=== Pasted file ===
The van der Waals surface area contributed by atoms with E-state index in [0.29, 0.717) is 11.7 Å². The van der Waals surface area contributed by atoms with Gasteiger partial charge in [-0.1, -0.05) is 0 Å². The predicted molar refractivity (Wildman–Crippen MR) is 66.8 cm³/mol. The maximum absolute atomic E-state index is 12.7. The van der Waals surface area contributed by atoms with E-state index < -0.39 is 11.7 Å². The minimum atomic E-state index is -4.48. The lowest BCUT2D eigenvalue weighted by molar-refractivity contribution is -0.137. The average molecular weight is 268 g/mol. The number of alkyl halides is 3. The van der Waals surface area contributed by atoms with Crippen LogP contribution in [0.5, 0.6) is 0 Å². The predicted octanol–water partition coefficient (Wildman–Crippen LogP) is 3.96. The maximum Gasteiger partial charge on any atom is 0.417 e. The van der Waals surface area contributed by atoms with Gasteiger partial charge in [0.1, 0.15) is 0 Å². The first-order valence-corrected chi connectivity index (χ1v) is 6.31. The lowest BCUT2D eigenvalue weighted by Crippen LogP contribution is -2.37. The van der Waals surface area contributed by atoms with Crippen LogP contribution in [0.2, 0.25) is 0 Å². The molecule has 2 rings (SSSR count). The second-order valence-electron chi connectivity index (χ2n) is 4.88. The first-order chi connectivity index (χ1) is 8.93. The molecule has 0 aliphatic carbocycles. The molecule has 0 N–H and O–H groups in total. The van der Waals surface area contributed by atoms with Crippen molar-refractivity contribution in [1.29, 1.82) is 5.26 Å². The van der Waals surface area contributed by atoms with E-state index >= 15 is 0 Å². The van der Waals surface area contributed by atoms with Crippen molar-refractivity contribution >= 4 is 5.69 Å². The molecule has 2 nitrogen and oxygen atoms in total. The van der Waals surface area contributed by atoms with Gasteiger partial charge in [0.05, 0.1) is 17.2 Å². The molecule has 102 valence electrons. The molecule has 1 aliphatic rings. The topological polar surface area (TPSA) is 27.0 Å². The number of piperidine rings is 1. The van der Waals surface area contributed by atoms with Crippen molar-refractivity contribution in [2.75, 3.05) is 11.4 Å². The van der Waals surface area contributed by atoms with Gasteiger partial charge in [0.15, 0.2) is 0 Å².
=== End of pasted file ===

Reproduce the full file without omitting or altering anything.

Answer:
The van der Waals surface area contributed by atoms with E-state index in [0.29, 0.717) is 11.7 Å². The van der Waals surface area contributed by atoms with Gasteiger partial charge in [-0.1, -0.05) is 0 Å². The predicted molar refractivity (Wildman–Crippen MR) is 66.8 cm³/mol. The maximum absolute atomic E-state index is 12.7. The van der Waals surface area contributed by atoms with E-state index < -0.39 is 11.7 Å². The minimum atomic E-state index is -4.48. The lowest BCUT2D eigenvalue weighted by molar-refractivity contribution is -0.137. The average molecular weight is 268 g/mol. The number of alkyl halides is 3. The van der Waals surface area contributed by atoms with Crippen LogP contribution in [0.5, 0.6) is 0 Å². The predicted octanol–water partition coefficient (Wildman–Crippen LogP) is 3.96. The maximum Gasteiger partial charge on any atom is 0.417 e. The van der Waals surface area contributed by atoms with Gasteiger partial charge in [0.1, 0.15) is 0 Å². The first-order valence-corrected chi connectivity index (χ1v) is 6.31. The lowest BCUT2D eigenvalue weighted by Crippen LogP contribution is -2.37. The van der Waals surface area contributed by atoms with Crippen LogP contribution in [0.2, 0.25) is 0 Å². The molecule has 2 rings (SSSR count). The second-order valence-electron chi connectivity index (χ2n) is 4.88. The first-order chi connectivity index (χ1) is 8.93. The molecule has 0 aliphatic carbocycles. The molecule has 0 N–H and O–H groups in total. The van der Waals surface area contributed by atoms with Crippen molar-refractivity contribution in [1.29, 1.82) is 5.26 Å². The van der Waals surface area contributed by atoms with E-state index >= 15 is 0 Å². The van der Waals surface area contributed by atoms with Crippen molar-refractivity contribution >= 4 is 5.69 Å². The molecule has 2 nitrogen and oxygen atoms in total. The van der Waals surface area contributed by atoms with Gasteiger partial charge in [0.05, 0.1) is 17.2 Å². The molecule has 102 valence electrons. The molecule has 1 aliphatic rings. The topological polar surface area (TPSA) is 27.0 Å². The number of piperidine rings is 1. The van der Waals surface area contributed by atoms with Crippen molar-refractivity contribution in [2.75, 3.05) is 11.4 Å². The van der Waals surface area contributed by atoms with Gasteiger partial charge in [0.15, 0.2) is 0 Å².